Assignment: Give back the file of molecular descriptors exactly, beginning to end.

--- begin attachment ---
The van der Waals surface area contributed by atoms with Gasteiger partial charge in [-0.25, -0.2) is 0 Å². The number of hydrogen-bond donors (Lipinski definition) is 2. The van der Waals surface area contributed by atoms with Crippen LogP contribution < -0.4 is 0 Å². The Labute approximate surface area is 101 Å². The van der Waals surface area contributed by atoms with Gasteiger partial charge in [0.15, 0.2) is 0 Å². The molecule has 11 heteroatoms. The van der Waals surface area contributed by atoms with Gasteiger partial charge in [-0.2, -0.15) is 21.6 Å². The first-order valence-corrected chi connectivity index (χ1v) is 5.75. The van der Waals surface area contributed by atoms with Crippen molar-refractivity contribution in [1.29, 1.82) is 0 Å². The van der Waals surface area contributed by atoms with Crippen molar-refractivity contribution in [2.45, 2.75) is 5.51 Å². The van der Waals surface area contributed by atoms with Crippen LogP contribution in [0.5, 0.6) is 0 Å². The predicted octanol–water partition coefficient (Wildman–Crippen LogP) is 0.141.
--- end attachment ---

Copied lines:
The van der Waals surface area contributed by atoms with Gasteiger partial charge in [-0.25, -0.2) is 0 Å². The number of hydrogen-bond donors (Lipinski definition) is 2. The van der Waals surface area contributed by atoms with Crippen LogP contribution < -0.4 is 0 Å². The Labute approximate surface area is 101 Å². The van der Waals surface area contributed by atoms with Gasteiger partial charge in [0.15, 0.2) is 0 Å². The molecule has 11 heteroatoms. The van der Waals surface area contributed by atoms with Gasteiger partial charge in [-0.2, -0.15) is 21.6 Å². The first-order valence-corrected chi connectivity index (χ1v) is 5.75. The van der Waals surface area contributed by atoms with Crippen molar-refractivity contribution in [1.29, 1.82) is 0 Å². The van der Waals surface area contributed by atoms with Crippen molar-refractivity contribution in [2.45, 2.75) is 5.51 Å². The van der Waals surface area contributed by atoms with Crippen LogP contribution in [0.5, 0.6) is 0 Å². The predicted octanol–water partition coefficient (Wildman–Crippen LogP) is 0.141.